Researchers Work On Morphing Aircraft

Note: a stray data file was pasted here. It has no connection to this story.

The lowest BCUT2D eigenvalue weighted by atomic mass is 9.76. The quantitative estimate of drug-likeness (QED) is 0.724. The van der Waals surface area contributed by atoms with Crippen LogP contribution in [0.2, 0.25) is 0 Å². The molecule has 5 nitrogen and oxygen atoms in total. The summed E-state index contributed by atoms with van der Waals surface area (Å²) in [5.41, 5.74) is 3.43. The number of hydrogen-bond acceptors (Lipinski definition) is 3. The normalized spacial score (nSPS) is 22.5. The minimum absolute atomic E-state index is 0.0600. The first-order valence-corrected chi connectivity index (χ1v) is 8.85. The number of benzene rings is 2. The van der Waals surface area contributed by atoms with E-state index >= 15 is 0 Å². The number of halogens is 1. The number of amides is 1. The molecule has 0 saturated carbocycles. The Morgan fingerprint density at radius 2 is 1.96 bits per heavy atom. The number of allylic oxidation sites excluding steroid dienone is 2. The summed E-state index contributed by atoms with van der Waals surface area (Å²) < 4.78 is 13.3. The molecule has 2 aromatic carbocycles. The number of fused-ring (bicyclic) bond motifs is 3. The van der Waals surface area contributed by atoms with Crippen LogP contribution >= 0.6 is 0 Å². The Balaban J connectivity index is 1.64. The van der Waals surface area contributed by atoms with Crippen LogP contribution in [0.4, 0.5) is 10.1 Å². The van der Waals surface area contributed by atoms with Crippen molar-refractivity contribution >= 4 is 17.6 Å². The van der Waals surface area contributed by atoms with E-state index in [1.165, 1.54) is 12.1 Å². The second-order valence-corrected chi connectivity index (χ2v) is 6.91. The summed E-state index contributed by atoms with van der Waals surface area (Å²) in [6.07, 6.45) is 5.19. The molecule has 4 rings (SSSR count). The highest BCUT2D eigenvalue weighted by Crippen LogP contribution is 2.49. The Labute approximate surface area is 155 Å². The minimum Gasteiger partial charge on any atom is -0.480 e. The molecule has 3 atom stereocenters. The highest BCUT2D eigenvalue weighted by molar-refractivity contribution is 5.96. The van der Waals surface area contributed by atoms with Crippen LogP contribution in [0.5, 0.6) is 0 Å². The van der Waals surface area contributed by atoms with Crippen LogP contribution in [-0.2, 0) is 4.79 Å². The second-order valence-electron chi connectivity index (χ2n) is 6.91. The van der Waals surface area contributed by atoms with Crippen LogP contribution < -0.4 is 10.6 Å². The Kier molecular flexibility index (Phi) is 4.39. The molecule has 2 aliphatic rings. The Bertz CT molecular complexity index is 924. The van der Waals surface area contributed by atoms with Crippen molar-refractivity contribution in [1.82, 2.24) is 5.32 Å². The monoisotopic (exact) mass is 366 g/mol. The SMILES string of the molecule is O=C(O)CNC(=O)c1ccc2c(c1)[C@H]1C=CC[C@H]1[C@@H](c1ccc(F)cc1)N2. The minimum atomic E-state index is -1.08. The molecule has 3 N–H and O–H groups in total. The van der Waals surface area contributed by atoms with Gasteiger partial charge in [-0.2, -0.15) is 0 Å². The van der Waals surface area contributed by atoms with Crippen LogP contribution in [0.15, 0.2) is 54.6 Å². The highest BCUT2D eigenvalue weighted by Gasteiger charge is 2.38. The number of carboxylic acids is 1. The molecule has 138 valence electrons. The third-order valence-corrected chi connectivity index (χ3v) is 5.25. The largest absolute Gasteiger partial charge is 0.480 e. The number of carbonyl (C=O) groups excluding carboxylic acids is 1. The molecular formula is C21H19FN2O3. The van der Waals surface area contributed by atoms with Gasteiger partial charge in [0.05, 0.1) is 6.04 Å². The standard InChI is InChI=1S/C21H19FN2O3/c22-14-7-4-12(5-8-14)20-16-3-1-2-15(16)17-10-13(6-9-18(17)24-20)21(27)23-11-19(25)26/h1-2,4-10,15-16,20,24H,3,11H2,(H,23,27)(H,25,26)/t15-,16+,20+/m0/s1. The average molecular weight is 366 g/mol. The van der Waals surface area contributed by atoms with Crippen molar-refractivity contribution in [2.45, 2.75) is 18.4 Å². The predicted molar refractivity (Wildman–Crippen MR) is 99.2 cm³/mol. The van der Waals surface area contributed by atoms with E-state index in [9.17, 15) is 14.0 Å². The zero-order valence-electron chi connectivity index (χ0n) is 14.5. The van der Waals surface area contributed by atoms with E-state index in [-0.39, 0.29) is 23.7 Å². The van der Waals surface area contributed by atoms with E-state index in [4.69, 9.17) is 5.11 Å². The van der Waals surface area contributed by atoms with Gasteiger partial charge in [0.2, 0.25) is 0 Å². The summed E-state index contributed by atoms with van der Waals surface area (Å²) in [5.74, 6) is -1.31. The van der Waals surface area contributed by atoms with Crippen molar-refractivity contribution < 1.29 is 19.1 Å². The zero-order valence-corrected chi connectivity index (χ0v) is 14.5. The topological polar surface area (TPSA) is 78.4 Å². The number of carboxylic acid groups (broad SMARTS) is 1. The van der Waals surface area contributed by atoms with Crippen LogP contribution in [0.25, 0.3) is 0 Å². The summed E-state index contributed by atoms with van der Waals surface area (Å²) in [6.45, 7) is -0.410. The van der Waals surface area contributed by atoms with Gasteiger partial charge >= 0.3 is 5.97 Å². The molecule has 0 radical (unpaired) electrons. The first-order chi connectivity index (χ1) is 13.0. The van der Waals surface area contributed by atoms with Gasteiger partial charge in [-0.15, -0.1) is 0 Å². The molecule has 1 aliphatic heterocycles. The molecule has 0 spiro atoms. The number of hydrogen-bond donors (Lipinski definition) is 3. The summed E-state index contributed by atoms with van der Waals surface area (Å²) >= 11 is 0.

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It's a simple idea: If a wing could change shape in flight, it could do things that our rigid wings can't do. The Wright brothers attempted it with wing warping. We use the same idea when we employ flaps and ailerons, and some military aircraft have variable-geometry wings that can sweep back and change aspect ratio in flight. This week, the University of Dayton was awarded a $580,000 federal contract to further the development of "morphing" aircraft. The researchers will evaluate flexible-skin concepts that would enable wings to change shape, develop better simulations, and try to find ways to use devices within the wing skins to recover or "harvest" energy as the wings move. In August, the first in-flight demonstration of a truly shape-changing, or morphing, wing was accomplished by a small U.S. company, NextGen Aeronautics, funded by Boeing. NextGen, based in Torrance, Calif., flew a remotely piloted vehicle called the MFX-1 at speeds of 100 to 120 knots, and changed the wing area in flight by 40 percent and the wingspan by 30 percent. Sweep varied from 15 degrees to 35 degrees, FlightGlobal reported.